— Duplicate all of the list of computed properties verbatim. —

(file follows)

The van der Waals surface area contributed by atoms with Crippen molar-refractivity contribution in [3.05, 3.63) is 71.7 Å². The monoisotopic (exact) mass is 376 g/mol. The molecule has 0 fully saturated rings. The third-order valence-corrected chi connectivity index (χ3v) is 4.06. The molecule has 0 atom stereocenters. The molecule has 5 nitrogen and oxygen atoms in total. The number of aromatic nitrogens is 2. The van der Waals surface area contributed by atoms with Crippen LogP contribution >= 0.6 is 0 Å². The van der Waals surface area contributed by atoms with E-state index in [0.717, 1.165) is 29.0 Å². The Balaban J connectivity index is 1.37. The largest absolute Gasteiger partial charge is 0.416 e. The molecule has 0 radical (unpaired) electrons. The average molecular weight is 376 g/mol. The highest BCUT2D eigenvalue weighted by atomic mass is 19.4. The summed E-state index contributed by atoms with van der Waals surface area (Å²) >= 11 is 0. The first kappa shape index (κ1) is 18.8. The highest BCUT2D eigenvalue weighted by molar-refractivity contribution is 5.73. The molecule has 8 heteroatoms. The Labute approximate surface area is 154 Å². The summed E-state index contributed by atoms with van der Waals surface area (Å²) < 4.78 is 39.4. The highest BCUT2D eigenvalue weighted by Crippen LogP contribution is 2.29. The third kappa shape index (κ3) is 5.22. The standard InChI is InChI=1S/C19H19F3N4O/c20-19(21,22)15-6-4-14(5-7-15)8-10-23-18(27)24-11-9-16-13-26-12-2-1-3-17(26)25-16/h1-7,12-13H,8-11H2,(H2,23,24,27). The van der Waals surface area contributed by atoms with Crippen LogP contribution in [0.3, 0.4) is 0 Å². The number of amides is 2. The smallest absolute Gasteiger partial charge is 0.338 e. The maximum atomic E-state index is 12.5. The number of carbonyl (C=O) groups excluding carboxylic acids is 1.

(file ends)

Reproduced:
The van der Waals surface area contributed by atoms with Crippen molar-refractivity contribution in [3.05, 3.63) is 71.7 Å². The monoisotopic (exact) mass is 376 g/mol. The molecule has 0 fully saturated rings. The third-order valence-corrected chi connectivity index (χ3v) is 4.06. The molecule has 0 atom stereocenters. The molecule has 5 nitrogen and oxygen atoms in total. The number of aromatic nitrogens is 2. The van der Waals surface area contributed by atoms with Crippen LogP contribution >= 0.6 is 0 Å². The van der Waals surface area contributed by atoms with E-state index in [0.717, 1.165) is 29.0 Å². The Balaban J connectivity index is 1.37. The largest absolute Gasteiger partial charge is 0.416 e. The molecule has 0 radical (unpaired) electrons. The average molecular weight is 376 g/mol. The highest BCUT2D eigenvalue weighted by atomic mass is 19.4. The summed E-state index contributed by atoms with van der Waals surface area (Å²) >= 11 is 0. The first kappa shape index (κ1) is 18.8. The highest BCUT2D eigenvalue weighted by molar-refractivity contribution is 5.73. The molecule has 8 heteroatoms. The Labute approximate surface area is 154 Å². The summed E-state index contributed by atoms with van der Waals surface area (Å²) < 4.78 is 39.4. The highest BCUT2D eigenvalue weighted by Crippen LogP contribution is 2.29. The third kappa shape index (κ3) is 5.22. The standard InChI is InChI=1S/C19H19F3N4O/c20-19(21,22)15-6-4-14(5-7-15)8-10-23-18(27)24-11-9-16-13-26-12-2-1-3-17(26)25-16/h1-7,12-13H,8-11H2,(H2,23,24,27). The van der Waals surface area contributed by atoms with Crippen LogP contribution in [0.3, 0.4) is 0 Å². The number of amides is 2. The smallest absolute Gasteiger partial charge is 0.338 e. The maximum atomic E-state index is 12.5. The number of carbonyl (C=O) groups excluding carboxylic acids is 1.